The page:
There are several stages of catalogue printing. This starts with compiling the information, images and deciding which products are going on which page is.
Stage two is the catalogue design, the look of your catalogue. This ensures your products are displayed in the best possible way. The third stage is the artwork, this is where all the information is compiled onto pages. The artwork is based on the catalogue design, and this tends to be the most time-consuming part of the whole process. And the final stage is the actual printing process, and this is what we will focus on.
Ensuring you choose the right printer is imperative. There are a great many different types of printers, and these will all have different types of printing presses. It may be possible to print a catalogue on any of these different presses, but the time and cost will vary substantially.
If you’re only printing a relatively small number of catalogues, let’s say 1000 copies or less, you would tend to choose a smaller sheet fed press for this job. It does not matter if the catalogue only has a few pages or many hundreds of pages.
These smaller printing presses may print in sheets that are A3 or A2. The one thing that makes them similar is that they are sheet fed printing presses. This means that the paper that the printing press prints onto is cut into individual sheets. Depending on the size of your catalogue pages you will get several pages on each large, printed sheet. For example, if the printing press uses two sheets you can print eight A4 catalogue pages at a time. This is based on printing both sides of the sheet. These pages are then cut down folded and bound to make the final printed catalogue.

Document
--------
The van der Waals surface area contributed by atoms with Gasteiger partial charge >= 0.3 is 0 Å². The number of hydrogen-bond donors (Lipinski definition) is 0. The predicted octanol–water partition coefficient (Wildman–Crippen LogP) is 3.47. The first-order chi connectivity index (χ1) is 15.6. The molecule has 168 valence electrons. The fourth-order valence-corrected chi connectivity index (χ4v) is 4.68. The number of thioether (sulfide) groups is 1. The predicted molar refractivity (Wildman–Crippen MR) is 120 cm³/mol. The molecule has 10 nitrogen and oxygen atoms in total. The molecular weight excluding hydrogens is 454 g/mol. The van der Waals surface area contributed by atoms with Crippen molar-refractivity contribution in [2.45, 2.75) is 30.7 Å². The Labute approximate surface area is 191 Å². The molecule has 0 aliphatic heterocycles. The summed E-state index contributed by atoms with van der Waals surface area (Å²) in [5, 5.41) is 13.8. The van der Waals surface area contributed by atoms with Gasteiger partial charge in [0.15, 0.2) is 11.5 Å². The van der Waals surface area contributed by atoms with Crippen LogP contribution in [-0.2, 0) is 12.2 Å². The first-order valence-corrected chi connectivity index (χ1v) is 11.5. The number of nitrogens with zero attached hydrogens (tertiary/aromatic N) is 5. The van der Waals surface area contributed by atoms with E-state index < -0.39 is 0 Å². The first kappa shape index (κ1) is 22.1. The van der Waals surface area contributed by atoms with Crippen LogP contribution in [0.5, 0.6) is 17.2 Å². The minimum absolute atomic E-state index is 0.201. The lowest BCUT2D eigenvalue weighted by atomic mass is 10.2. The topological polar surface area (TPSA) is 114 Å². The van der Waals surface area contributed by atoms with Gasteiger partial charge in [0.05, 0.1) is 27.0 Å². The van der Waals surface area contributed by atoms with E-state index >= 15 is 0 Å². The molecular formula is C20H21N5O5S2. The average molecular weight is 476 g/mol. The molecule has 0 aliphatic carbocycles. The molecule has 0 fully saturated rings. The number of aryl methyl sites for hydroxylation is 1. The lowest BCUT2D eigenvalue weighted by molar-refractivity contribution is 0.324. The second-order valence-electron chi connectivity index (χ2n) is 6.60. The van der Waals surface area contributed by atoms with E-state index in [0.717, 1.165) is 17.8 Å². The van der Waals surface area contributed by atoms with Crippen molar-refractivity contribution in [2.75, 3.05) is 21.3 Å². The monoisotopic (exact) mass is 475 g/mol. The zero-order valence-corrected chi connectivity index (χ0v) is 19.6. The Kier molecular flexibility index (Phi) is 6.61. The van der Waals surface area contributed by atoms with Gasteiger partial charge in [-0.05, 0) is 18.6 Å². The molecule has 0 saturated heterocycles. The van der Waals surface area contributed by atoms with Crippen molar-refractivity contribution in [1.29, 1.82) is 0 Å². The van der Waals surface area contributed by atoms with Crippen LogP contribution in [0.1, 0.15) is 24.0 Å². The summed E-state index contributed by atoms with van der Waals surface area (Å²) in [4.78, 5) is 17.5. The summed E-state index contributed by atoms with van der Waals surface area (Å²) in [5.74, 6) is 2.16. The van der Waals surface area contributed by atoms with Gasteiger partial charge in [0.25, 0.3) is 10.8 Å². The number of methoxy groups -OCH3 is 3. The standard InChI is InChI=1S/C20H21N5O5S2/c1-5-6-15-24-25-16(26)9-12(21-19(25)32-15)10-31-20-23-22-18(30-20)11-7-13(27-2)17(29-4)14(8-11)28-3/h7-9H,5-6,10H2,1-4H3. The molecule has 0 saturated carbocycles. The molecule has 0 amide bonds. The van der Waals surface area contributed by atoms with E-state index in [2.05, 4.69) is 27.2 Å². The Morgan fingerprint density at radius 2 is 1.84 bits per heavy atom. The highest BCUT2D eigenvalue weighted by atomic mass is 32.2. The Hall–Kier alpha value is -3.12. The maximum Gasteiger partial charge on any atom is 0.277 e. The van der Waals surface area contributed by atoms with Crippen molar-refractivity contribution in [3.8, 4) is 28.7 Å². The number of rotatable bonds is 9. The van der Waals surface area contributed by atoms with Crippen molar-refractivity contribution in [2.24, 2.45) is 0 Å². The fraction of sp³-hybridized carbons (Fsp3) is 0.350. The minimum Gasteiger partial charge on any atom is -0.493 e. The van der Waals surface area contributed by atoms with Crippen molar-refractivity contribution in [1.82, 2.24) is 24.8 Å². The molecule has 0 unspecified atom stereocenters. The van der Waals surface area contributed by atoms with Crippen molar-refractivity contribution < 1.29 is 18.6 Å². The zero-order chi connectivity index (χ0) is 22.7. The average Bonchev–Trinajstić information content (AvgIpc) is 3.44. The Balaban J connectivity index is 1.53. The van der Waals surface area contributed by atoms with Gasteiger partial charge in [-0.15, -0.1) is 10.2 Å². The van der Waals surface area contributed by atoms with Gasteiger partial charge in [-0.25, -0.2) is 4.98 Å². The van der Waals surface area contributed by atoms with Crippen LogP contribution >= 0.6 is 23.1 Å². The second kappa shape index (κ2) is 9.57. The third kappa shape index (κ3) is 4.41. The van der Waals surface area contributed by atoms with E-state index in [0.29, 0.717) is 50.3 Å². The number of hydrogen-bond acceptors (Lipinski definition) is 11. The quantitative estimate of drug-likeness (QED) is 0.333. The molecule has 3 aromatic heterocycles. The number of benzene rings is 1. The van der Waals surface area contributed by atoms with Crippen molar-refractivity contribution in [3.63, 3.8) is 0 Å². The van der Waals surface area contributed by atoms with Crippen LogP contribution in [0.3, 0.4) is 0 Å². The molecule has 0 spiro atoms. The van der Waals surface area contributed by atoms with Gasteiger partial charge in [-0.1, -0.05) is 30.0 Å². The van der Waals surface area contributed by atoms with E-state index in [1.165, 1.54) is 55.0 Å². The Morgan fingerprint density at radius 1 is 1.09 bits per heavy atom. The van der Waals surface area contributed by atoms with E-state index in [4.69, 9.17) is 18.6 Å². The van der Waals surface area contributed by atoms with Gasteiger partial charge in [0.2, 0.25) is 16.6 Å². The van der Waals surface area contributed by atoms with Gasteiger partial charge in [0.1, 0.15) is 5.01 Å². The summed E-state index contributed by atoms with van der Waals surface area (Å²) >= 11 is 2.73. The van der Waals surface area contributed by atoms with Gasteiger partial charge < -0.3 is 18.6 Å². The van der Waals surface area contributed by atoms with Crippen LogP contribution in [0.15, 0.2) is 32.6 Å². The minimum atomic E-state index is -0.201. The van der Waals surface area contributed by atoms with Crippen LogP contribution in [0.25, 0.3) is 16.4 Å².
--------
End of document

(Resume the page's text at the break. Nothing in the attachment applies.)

Medium Run Catalogues
Defining what constitutes a medium run catalogue is somewhat open to interpretation. For the purposes of this editorial, let’s say its a 160-page catalogue with a four-page cover and you are looking to print 10,000 copies.
For this type of project, the perfecto printing presses are ideal. These presses tend to print A0 sheets of paper which is slightly over A1 size. This allows you to print 8 double sided pages at a time therefore creating 16 catalogue pages.
These presses also prints both sides of the paper in one pass, saving time and money. Perfecto printing presses usually tend to print onto sheets of paper A0 size as previously mentioned. However, some of these presses can also fit a reel of paper. A reel of paper is where the paper is on a large spindle, like you may have seen on the huge newspaper printing presses.
Run Printing Presses (Web)
Web presses are the largest type of printing presses available. These are huge pieces of machinery and are used for producing long runs of catalogues, which will run into thousands of copies.